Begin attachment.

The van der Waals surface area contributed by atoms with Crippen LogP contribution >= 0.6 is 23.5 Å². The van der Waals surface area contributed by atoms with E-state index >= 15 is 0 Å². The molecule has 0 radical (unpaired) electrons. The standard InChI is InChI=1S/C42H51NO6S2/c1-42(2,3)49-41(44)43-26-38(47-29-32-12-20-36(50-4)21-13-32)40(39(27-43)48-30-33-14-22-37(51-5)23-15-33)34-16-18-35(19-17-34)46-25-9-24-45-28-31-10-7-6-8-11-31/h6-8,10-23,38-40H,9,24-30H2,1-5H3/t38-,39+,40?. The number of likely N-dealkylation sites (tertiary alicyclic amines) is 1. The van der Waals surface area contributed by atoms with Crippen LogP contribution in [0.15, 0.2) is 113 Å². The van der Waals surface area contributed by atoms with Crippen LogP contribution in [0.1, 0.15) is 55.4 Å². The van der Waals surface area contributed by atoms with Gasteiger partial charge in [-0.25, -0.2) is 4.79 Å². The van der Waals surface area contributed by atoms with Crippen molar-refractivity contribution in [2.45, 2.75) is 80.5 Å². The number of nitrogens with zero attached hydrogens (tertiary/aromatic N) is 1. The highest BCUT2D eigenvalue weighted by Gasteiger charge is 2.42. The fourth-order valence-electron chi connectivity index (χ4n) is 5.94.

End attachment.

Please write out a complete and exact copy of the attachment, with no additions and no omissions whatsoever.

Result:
The van der Waals surface area contributed by atoms with Crippen LogP contribution >= 0.6 is 23.5 Å². The van der Waals surface area contributed by atoms with E-state index >= 15 is 0 Å². The molecule has 0 radical (unpaired) electrons. The standard InChI is InChI=1S/C42H51NO6S2/c1-42(2,3)49-41(44)43-26-38(47-29-32-12-20-36(50-4)21-13-32)40(39(27-43)48-30-33-14-22-37(51-5)23-15-33)34-16-18-35(19-17-34)46-25-9-24-45-28-31-10-7-6-8-11-31/h6-8,10-23,38-40H,9,24-30H2,1-5H3/t38-,39+,40?. The number of likely N-dealkylation sites (tertiary alicyclic amines) is 1. The van der Waals surface area contributed by atoms with Crippen LogP contribution in [0.15, 0.2) is 113 Å². The van der Waals surface area contributed by atoms with Crippen LogP contribution in [0.1, 0.15) is 55.4 Å². The van der Waals surface area contributed by atoms with Gasteiger partial charge in [-0.25, -0.2) is 4.79 Å². The van der Waals surface area contributed by atoms with Crippen molar-refractivity contribution in [2.45, 2.75) is 80.5 Å². The number of nitrogens with zero attached hydrogens (tertiary/aromatic N) is 1. The highest BCUT2D eigenvalue weighted by Gasteiger charge is 2.42. The fourth-order valence-electron chi connectivity index (χ4n) is 5.94.